Gary Schwartz was raised without faith and steeped in science, but emerged a spiritual man.
“I was raised to be an orthodox agnostic,” he said. He described what it means to be an “orthodox, or devout, agnostic”: “Whether the question is, ‘Is there gravity?’ or ‘Is there God?’… philosophically, my response is, ‘I don’t know. Could be yes, could be no. Show me the data.'”
He said one of the benefits of this philosophy is that it made him a creative scientist. He wasn’t attached to any particular theory; he was more open than many of his colleagues to exploring novel ideas. But it was also a frustrating philosophy in some ways.
“When do you have enough data to make a decision?” he asked. Schwartz said he was “covered in data” before he decided there is a spiritual dimension to life.
Schwartz received his Ph.D. in psychology from Harvard University in 1971 and was an assistant professor at Harvard for five years. He was a professor of psychology and psychiatry at Yale University, and served as the director of the Yale Psychophysiology Center and co-director of the Yale Behavioral Medicine Clinic before moving to Arizona in 1988. He now teaches courses on health and spiritual psychology at the University of Arizona and he is the director of the university’s Laboratory for Advances in Consciousness and Health.
He has studied mediumship, working with famous mediums such as John Edward and James Van Praagh. He has studied auras, or “biophoton emissions,” various topics related to the after life, and more. He has also studied synchronicity, something that has been important to his personal spiritual journey.
It is beyond the scope of this article to delve into all of the fascinating, and controversial, topics Schwartz has studied. But we will touch on his synchronicity studies, having reviewed his book, “Synchronicity and the One Mind,” which will be published this year by Param Media.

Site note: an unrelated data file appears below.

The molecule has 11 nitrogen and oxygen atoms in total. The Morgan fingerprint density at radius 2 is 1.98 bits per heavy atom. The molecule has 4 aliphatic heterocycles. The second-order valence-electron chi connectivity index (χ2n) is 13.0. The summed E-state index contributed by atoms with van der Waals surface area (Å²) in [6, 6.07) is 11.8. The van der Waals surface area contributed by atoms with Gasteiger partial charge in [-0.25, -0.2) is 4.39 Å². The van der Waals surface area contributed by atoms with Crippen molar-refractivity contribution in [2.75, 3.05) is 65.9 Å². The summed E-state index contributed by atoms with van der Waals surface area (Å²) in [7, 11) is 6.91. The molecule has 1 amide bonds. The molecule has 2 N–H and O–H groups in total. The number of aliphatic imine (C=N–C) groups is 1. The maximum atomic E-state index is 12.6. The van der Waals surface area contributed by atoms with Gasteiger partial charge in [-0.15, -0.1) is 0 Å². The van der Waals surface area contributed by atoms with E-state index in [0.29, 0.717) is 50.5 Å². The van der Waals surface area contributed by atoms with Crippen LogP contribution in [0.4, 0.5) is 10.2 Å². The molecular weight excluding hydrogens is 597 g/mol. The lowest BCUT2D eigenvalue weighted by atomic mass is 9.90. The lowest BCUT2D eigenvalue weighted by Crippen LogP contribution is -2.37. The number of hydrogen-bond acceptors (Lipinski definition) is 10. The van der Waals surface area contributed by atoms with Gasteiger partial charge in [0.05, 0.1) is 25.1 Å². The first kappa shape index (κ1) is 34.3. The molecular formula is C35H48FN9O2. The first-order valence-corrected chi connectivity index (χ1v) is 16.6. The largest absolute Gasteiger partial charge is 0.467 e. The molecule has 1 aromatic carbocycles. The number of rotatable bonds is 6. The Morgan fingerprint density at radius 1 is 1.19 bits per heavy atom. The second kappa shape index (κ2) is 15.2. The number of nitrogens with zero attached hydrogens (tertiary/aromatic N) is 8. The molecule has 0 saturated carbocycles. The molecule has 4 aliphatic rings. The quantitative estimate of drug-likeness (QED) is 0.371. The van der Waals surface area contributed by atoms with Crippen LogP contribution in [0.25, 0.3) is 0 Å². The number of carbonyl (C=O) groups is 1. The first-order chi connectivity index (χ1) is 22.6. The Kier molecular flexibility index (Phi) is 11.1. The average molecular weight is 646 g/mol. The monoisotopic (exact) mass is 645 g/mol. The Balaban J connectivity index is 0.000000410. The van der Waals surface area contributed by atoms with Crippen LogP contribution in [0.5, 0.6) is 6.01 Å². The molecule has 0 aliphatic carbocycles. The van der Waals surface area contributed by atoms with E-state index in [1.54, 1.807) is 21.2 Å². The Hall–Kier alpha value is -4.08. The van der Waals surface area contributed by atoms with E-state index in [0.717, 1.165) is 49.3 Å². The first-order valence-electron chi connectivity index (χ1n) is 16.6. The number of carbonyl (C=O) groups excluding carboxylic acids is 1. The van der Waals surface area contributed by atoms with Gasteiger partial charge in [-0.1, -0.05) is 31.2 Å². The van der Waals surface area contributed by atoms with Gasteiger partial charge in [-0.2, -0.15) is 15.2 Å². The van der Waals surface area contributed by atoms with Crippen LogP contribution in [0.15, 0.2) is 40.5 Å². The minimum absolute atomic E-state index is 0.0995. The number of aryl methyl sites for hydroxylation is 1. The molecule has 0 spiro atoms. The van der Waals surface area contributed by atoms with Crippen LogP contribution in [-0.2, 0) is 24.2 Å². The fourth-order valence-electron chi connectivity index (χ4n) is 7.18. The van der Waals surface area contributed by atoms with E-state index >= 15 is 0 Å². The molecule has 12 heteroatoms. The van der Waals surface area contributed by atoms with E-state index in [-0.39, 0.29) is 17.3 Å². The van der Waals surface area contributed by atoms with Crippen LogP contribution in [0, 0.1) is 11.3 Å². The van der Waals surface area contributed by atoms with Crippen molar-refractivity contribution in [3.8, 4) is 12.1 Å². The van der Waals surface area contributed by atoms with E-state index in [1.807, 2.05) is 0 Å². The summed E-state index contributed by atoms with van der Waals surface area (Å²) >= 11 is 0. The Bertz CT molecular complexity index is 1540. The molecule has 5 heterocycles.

Synchronicity is generally defined as the experience of two or more events that are apparently causally unrelated, but occur together in a meaningful manner. Schwartz presents in the book 12 potential explanations for synchronicities, which act as a sort of scale for the synchronicities’ mysteriousness.
On the low end are No. 1, deception; No. 2, selective attention; and No. 3, chance. These explanations all essentially dismiss the synchronicities as mere chance or false perception.
On the high end of the scale is the explanation that synchronicities are mediated by the “One Mind.” This is what Schwartz is most interested in.
“I’m really personally interested in addressing the highest possible source of the events,” he said. “Einstein said that his number one concern was to understand the mind of God. I think that we can come to understand the mind of God—what Dr. Larry Dossey calls the ‘One Mind’—by coming to understand … synchronicity. If you want to understand the mind of an artist or an inventor, study his or her inventions or art.”
That synchronicities are created by the “One Mind”—which Schwartz notes is “a nice, neutral term”—is not “an assumption,” he said. “I’d call it a working hypothesis.”
He explores in his book serial synchronicities in which various symbols appeared repeatedly in his life in ways he evaluated to be highly improbable and, perhaps most importantly, meaningful for him. These symbols included ravens, the number 11, dragonflies, and more.
One synchronicity brought him a cherished companion, his dog, Willie. While eating in a restaurant in New York City, the idea occurred to Schwartz that he should try to rescue a dog of the very rare breed Cardigan Welsh Corgi. “Within a few minutes of envisioning this possibility, I came upon a Cardigan Welsh Corgi—Willie—who needed to be rescued,” he wrote in his book.
For Schwartz, synchronicities are “one of the ways that the … One Mind gives us empirical evidence of its caring, direction, sense of humor, playfulness, and informal guidance.”
Epoch Times asked Schwartz how his younger, materialist-minded self would react to a book such as “Synchronicity and the One Mind.”
After a pause for thought, and reflecting as he spoke slowly, Schwartz said: “If I had read a book by a former Harvard, former Yale professor making those kinds of claims … because this person had these credentials, because this person was trained in science, because this person is a careful observer, and wanted to seriously evaluate every possible scientific explanation … I would hope that I would have given him the benefit of the doubt and said it needs to be looked at further.”
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